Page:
Conference explores interface between migration and urbanization

The Versailles restaurant is an iconic Cuban restaurant in Miami and a popular meeting place for the Cuban exile community and politicians. Photo: The Associated Press
By Michael R. Malone

The Versailles restaurant is an iconic Cuban restaurant in Miami and a popular meeting place for the Cuban exile community and politicians. Photo: The Associated Press

Conference explores interface between migration and urbanization

By Michael R. Malone
Scholars from the University of Miami and other institutions converged for a three-day virtual conference hosted by the Institute for Advanced Study of the Americas seeking to integrate their insights on migration and urbanization, two areas historically viewed as distinct disciplines.

More than 35 scholars representing 18 international universities offered presentations based on essays they had written for the “Migration and Urbanization in Three Continents” conference held virtually March 24, 25, and 28 and co-sponsored by the University of Miami’s Institute for Advanced Study of the Americas and the School of Law.

Conference proceedings will be compiled and published in book format—a tangible product of the University’s Immigration Initiative launched in November 2019.

“Since the dawn of civilization, population movements and the rise of towns have been imminently linked,” Alejandro Portes, a research professor in the Department of Sociology and Criminology, said in opening remarks. “Migratory movement and the evolution of cities are like two sides of the same coin.”

The renowned sociologist and author highlighted that while the conference was taking place as the largest humanitarian crisis in modern history is unfolding in Ukraine and across Europe, participants would remain focused on the nine cities chosen strategically across three continents—Latin America, the United States, and Europe—to be studied.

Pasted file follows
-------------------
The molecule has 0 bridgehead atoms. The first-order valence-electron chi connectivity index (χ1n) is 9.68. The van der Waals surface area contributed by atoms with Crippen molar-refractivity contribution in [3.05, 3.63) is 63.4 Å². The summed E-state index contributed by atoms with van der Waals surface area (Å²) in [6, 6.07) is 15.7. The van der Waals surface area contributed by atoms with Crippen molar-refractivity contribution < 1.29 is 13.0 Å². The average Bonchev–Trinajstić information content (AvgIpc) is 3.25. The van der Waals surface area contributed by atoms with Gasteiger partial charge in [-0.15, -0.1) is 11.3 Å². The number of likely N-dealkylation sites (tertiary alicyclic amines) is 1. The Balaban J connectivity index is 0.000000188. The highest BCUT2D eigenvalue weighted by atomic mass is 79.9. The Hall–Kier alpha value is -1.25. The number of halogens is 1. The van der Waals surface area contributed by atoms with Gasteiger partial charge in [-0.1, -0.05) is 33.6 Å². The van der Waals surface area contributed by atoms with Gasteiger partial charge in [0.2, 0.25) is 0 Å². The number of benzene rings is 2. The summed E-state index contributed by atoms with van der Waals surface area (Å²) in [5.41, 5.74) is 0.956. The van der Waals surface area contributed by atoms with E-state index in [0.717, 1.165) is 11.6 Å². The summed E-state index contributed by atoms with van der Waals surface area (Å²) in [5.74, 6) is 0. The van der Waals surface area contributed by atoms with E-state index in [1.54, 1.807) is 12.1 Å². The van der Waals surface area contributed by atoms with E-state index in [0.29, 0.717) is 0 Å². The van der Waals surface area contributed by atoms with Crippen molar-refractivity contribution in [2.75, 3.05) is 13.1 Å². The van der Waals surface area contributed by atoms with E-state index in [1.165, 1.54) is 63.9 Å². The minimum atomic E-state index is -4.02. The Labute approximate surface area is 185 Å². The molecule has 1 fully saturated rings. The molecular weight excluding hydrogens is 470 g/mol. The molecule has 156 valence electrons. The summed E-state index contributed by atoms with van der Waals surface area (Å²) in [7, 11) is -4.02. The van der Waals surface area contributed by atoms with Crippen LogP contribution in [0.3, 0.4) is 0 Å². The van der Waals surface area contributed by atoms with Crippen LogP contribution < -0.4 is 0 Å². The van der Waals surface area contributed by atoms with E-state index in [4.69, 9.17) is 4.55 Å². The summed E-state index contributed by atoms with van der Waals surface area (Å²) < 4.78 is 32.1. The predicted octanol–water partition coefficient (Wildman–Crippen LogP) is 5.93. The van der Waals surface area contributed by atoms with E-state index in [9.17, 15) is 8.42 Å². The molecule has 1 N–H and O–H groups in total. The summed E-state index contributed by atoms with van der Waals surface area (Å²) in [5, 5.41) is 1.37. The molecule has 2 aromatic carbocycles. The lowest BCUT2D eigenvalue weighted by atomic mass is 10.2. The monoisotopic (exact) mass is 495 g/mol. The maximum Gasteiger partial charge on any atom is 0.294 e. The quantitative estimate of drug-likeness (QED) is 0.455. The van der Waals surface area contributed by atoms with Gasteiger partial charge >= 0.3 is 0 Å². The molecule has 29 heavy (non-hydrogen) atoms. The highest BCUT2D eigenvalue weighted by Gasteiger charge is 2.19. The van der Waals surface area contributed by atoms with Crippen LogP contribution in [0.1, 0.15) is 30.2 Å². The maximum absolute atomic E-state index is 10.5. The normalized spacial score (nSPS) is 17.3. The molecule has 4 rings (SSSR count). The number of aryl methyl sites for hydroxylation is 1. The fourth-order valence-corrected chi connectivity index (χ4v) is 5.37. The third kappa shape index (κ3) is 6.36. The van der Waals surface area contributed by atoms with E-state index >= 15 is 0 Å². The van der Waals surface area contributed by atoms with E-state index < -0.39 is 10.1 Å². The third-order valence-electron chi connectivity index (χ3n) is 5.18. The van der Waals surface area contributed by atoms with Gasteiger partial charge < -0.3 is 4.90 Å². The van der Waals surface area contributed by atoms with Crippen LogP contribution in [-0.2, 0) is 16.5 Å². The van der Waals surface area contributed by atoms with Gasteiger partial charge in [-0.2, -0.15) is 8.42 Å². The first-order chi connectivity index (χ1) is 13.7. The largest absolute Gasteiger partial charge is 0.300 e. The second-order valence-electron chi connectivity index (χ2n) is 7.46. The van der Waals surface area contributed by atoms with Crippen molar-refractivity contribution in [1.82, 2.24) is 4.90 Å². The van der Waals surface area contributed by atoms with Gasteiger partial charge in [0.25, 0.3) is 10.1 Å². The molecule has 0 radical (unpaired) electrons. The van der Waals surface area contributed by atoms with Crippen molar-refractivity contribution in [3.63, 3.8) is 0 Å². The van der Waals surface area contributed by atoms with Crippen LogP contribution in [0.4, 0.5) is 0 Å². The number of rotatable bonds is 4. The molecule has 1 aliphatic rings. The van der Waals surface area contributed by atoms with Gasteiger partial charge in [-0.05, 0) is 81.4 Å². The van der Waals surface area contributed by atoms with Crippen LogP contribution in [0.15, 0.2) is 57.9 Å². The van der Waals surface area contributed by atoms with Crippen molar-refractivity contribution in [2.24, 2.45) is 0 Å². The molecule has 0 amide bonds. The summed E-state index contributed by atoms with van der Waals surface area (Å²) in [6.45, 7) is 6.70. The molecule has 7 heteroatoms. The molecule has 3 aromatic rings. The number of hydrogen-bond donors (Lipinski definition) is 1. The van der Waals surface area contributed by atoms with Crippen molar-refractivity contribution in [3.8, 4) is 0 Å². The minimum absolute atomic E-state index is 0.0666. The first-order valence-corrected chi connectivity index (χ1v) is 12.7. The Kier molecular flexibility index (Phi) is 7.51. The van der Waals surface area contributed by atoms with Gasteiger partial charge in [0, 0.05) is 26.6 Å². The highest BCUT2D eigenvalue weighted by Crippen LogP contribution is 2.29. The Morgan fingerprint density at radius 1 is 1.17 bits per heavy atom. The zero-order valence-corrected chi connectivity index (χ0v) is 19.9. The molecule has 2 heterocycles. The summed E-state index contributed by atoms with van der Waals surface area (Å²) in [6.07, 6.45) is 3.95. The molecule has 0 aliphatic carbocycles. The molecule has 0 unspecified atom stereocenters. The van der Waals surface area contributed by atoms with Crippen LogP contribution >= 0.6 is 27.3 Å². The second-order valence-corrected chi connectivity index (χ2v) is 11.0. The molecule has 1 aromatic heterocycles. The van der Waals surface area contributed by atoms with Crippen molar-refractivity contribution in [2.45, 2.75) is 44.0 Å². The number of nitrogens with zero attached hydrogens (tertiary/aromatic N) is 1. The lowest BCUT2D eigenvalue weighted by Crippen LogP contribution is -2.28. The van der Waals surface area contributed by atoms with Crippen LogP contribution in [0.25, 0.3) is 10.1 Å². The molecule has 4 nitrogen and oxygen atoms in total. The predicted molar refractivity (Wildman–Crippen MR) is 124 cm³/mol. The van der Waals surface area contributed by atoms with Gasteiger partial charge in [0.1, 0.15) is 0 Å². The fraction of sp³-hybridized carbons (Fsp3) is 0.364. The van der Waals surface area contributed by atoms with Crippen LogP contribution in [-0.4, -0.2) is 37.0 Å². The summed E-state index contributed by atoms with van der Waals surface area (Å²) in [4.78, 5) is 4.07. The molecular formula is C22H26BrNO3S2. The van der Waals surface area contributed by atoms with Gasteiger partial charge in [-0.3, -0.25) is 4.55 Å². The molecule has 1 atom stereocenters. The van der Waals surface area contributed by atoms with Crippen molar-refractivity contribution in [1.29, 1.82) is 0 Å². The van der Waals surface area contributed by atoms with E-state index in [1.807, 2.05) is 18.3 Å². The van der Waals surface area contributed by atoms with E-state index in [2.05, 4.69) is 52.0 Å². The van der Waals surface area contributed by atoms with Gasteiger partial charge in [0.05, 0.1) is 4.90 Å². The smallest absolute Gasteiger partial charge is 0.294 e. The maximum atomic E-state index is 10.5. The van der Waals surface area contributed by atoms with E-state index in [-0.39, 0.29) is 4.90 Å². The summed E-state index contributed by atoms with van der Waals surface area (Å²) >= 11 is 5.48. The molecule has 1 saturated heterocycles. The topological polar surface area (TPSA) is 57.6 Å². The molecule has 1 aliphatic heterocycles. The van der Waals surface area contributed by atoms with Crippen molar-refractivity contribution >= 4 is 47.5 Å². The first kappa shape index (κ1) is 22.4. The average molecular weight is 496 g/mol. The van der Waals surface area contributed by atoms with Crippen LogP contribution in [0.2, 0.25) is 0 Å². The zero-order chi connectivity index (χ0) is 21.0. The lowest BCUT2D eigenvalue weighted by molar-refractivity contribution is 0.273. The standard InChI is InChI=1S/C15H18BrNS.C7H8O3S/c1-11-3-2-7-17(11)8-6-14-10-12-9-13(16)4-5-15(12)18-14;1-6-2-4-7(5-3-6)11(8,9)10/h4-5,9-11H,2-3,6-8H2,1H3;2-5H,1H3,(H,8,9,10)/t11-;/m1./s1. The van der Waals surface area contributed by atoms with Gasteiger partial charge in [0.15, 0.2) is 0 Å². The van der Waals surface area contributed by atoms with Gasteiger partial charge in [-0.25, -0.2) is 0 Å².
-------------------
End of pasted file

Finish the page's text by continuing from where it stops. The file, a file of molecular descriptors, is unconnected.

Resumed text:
Felicia Knaul, director of the institute and professor at the Leonard M. Miller School of Medicine, highlighted the scholarly and interdisciplinary focus of the conference.

“The caliber and breath of each component of the conference guarantees that we will keep advancing our knowledge on migration, a key catalyst of both development and poverty in Miami, the Americas, and globally,” Knaul said.

“We come together to learn about a process—the complex interplay of migration and urbanization—that too often has divided, but should, in fact, unite our world,” added Knaul, emphasizing the value of using innovative technology and communication tools that have emerged during the pandemic for this endeavor.  

She highlighted projections that show by 2060, two-thirds of the world’s population will live in urban centers. And the cities chosen for the conference were among the most urbanized in the world.

“Our world is deeply unprepared and, so, too often unwilling to receive these individuals [migrants] and to believe in all they can bring to our globalized world,” Knaul said.